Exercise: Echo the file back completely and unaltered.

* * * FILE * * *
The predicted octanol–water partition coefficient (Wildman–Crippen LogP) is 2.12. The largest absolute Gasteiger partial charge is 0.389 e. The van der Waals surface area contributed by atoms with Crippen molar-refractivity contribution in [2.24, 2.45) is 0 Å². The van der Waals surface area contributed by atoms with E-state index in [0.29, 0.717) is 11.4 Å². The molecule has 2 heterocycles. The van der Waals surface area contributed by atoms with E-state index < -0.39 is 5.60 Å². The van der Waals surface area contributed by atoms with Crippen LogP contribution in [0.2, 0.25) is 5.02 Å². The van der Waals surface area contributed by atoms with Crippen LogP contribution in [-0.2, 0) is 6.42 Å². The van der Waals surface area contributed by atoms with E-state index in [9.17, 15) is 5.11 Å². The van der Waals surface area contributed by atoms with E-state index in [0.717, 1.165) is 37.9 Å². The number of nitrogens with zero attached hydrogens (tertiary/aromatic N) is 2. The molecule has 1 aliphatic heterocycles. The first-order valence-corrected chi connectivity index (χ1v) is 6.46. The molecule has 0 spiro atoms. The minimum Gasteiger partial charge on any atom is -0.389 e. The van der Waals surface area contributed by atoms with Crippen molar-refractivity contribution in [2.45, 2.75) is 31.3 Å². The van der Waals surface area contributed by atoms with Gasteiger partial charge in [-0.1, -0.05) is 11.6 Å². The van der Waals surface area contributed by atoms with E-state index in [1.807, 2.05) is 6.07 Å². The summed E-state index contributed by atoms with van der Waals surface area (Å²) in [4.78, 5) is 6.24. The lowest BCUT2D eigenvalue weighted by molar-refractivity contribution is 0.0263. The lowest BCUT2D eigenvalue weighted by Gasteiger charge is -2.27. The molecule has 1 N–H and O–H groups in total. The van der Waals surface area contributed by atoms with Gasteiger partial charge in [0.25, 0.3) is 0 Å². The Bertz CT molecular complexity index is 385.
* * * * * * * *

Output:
The predicted octanol–water partition coefficient (Wildman–Crippen LogP) is 2.12. The largest absolute Gasteiger partial charge is 0.389 e. The van der Waals surface area contributed by atoms with Crippen molar-refractivity contribution in [2.24, 2.45) is 0 Å². The van der Waals surface area contributed by atoms with E-state index in [0.29, 0.717) is 11.4 Å². The molecule has 2 heterocycles. The van der Waals surface area contributed by atoms with E-state index < -0.39 is 5.60 Å². The van der Waals surface area contributed by atoms with Crippen LogP contribution in [0.2, 0.25) is 5.02 Å². The van der Waals surface area contributed by atoms with Crippen LogP contribution in [-0.2, 0) is 6.42 Å². The van der Waals surface area contributed by atoms with E-state index in [9.17, 15) is 5.11 Å². The van der Waals surface area contributed by atoms with E-state index in [0.717, 1.165) is 37.9 Å². The number of nitrogens with zero attached hydrogens (tertiary/aromatic N) is 2. The molecule has 1 aliphatic heterocycles. The first-order valence-corrected chi connectivity index (χ1v) is 6.46. The molecule has 0 spiro atoms. The minimum Gasteiger partial charge on any atom is -0.389 e. The van der Waals surface area contributed by atoms with Crippen molar-refractivity contribution in [2.45, 2.75) is 31.3 Å². The van der Waals surface area contributed by atoms with Gasteiger partial charge in [-0.1, -0.05) is 11.6 Å². The van der Waals surface area contributed by atoms with E-state index in [1.807, 2.05) is 6.07 Å². The summed E-state index contributed by atoms with van der Waals surface area (Å²) in [4.78, 5) is 6.24. The lowest BCUT2D eigenvalue weighted by molar-refractivity contribution is 0.0263. The lowest BCUT2D eigenvalue weighted by Gasteiger charge is -2.27. The molecule has 1 N–H and O–H groups in total. The van der Waals surface area contributed by atoms with Gasteiger partial charge in [0.25, 0.3) is 0 Å². The Bertz CT molecular complexity index is 385.